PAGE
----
Experts on global distribution networks have some grim news for consumers. All the problems should have been straightened out by now. Instead, they got worse. Russia’s invasion of Ukraine really mucked things up. The butterfly effect set off a reaction up and down the whole supply chain.
Consumers expect more shortages
The light at the end of the shortage crisis tunnel turned out to be the headlamp of an oncoming train, driven by Vladimir Putin. Russia’ invasion of Ukraine was only the first domino to fall on average consumers.
That “cut off exports from Ukraine and put Russian businesses under sanction.” It’s not just bad news for soviet billionaires because it also “set off a series of new supply-chain bottlenecks.”
Contributing to the perfect storm bearing down hard on consumers is the surge in Covid cases in China. It led to “temporary lockdowns in parts of the country.”
Folks are going to take the phrase “made in America” a lot more seriously from now on. That is, if American manufacturers ever get the raw materials they need to make things here.
The experts insist nobody expected things to be back to normal by now. “Even before these latest crises, shortages of some parts and raw materials had been expected to continue into 2023.” Heavy industry was hopeful that the end was near and things would begin to ease for consumers.
“In early February, three weeks before Russia invaded Ukraine, GM forecast that it would be able to build 25% to 30% more cars this year than last year.” You can chuck that prediction right out the window, now.
Where’s the chips?
They were seeing such improvement they expected a strong end to the year. “we’re going to be really starting to see the semiconductor constraints diminish,” GM CEO Mary Barra told investors. She spoke too soon.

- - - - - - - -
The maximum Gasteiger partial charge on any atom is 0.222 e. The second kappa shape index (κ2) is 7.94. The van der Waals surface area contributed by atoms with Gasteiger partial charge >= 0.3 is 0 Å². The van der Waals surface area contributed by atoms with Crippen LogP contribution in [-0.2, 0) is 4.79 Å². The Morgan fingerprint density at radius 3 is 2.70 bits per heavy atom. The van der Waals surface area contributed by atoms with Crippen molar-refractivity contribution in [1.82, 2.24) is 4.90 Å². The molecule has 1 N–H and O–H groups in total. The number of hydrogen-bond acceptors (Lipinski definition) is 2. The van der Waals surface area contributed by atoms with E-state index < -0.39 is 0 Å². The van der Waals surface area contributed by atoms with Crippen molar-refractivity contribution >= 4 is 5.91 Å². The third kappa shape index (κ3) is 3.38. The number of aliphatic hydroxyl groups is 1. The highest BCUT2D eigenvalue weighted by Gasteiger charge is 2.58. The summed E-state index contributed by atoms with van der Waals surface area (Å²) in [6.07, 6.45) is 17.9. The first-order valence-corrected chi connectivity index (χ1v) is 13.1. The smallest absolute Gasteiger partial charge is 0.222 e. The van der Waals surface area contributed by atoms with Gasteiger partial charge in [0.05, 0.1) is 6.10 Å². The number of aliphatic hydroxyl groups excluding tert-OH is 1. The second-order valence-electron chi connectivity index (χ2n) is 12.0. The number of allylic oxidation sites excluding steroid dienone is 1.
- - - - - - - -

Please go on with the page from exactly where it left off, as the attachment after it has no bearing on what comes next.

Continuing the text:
GM “just announced a two-week shutdown starting next week at its plant in Fort Wayne, Indiana, that builds Chevrolet Silverado and GMC Sierra pickup trucks, because of the lack of computer chips.” Consumers are about to see shortages everywhere.
Ukraine and Russia “don’t produce computer chips used by global automakers.” Instead, “Ukraine is the world’s leading source of neon, a gas needed for the lasers used in the chip-making process.” No neon, no chips.
Consumers “expected the semiconductor shortage to continue. But nobody predicted Ukraine,” Bernard Swiecki, director of research at the Center for Automotive Research explains.
Everything is up in the air, not just computer chips. “Supply chain disruption is a major factor driving prices higher around the globe, as demand for goods such as cars, oil and computer chips have outpaced supplies. And predicting when those disruptions will end is nearly impossible due to the uncertain nature of the war in Ukraine.”
The longer that continues, the experts say, the more problems it’s likely to cause for consumers.